In contrast, she sees Kotek, who she’s supporting, as someone who focuses on hearing from community groups, grassroots organizers and advocates.
Kitzhaber, who resigned as governor in 2015 amid allegations of ethical violations surrounding his then-fiance, Cylvia Hayes, recently endorsed Read.
In his endorsement, Kizthaber, said the state currently lacks a vision for where it wants to be a decade from now. He says Read can lead the conversation to find that vision.
Kevin Neely says Read’s mild-manner can be mistaken for dispassion. The two met while Read was working as a staffer for former Democratic state Rep. Bryan Johnston, a well-known and respected figure during the mid-1990s.
At the time, Read was getting just his start in politics as a student at Willamette.
Johnston’s work as a legislator and beyond gained him a reputation for being a “fixer,” someone who could work across party lines to solve problems. He quickly became Read’s north star.
“As I’ve watched Tobias progress in his career, that’s been a hallmark of his political engagement: really trying to bring people together and find common ground,” Neely said.
Dmitri Palmateer — Read’s friend, chief of staff at the treasury and one-time roommate at Willamette — says he and Read still think about how Johnston, who died in 2008, would approach problems they’re trying to solve.
He tells a story of when Read worked at Nike and met a Silverton-area farmer who was looking to set up a local food share program. The farmer was struggling to find clients; Read helped him work out the math so Nike employees could have fresh produce delivered weekly to the Beaverton campus.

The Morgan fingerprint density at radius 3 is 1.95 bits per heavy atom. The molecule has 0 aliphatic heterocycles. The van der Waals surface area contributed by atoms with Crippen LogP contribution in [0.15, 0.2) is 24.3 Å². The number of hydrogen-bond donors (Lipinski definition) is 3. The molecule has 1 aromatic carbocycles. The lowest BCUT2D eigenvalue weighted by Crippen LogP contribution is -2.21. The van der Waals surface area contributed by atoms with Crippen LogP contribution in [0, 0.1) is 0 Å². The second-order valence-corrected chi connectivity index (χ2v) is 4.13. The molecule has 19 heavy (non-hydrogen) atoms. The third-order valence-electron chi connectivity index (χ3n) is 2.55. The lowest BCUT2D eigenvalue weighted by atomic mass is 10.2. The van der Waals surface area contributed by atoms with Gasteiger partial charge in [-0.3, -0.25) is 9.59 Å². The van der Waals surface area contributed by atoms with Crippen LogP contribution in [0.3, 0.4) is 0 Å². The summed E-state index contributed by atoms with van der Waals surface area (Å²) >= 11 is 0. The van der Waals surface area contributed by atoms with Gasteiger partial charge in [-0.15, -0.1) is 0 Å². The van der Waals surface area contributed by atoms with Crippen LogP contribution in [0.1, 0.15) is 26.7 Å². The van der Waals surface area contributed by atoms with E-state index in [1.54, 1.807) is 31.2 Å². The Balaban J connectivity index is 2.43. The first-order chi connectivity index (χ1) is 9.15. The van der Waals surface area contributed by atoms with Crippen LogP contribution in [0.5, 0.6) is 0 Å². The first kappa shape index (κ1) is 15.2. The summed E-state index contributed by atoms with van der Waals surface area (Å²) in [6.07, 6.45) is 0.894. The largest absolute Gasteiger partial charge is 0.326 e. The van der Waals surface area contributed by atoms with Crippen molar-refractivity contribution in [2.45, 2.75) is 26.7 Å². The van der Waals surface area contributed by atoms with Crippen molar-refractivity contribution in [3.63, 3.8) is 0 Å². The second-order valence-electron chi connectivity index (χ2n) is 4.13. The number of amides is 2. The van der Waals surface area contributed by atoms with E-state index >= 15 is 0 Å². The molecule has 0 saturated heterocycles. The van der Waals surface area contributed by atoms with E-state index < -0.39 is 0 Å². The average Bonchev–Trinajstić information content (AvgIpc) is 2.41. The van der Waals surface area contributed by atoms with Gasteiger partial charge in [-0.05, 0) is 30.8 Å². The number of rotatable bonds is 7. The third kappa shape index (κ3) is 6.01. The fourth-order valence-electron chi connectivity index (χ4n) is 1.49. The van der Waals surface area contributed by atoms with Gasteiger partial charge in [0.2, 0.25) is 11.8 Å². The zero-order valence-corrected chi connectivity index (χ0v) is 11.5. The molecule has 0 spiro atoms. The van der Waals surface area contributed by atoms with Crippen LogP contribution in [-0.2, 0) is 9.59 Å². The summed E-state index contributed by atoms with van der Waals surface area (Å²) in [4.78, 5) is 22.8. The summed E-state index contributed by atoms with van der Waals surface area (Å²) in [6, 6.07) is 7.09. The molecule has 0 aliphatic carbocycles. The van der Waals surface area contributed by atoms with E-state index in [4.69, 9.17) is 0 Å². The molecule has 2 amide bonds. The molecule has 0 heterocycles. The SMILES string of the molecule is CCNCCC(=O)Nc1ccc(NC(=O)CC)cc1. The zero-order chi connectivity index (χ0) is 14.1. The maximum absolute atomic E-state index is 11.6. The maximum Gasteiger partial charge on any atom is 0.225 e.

“He has an eye for, ‘If I can marry these two people together and their interests, good things will happen,”’ Palmateer said.
In a different political era, Read’s credentials would likely have made him a clear front-runner to win the Democratic nomination.
But in 2022, his résumé and experience don’t add up in the same way.
Read doesn’t have the lived experience of struggling. A quaint, middle-class childhood in Idaho might not inspire Oregonians who are on the brink of homelessness or dealing with systemic inequities.
Two years removed from large-scale protests over racial justice and social equity in Portland and other cities, it’s never been more unfashionable to be running for office as a straight, middle-aged white man.
But allies such as state Rep. Janelle Bynum, D-Happy Valley, say identity shouldn’t matter.
She describes Read as an “honest broker” who grasps the complexity of issues the legislature and state are trying to address.
Bynum — a Black woman and business owner — has butted heads with Kotek on occasion. She recently accused Kotek of going back on a deal to support her bid for House speaker.
“I think Oregonians are smart,” Bynum said. “The time is right for any Oregonian, regardless of race or gender, to be able to put their name forward and be judged on the merit of their credentials.”
While Kotek paints herself as a fighter, Read is pitching the steady hand.
His first campaign ad didn’t mince words, claiming the state’s government has lost its way.
He blames that on a lack of execution and expediency – and has begun calling Kotek out personally. Read and Kotek are promising mostly the same things in terms of responding to Oregon’s top issue: both say they’ll invest more in homeless services, shelter capacity, and resources to address mental health and substance abuse.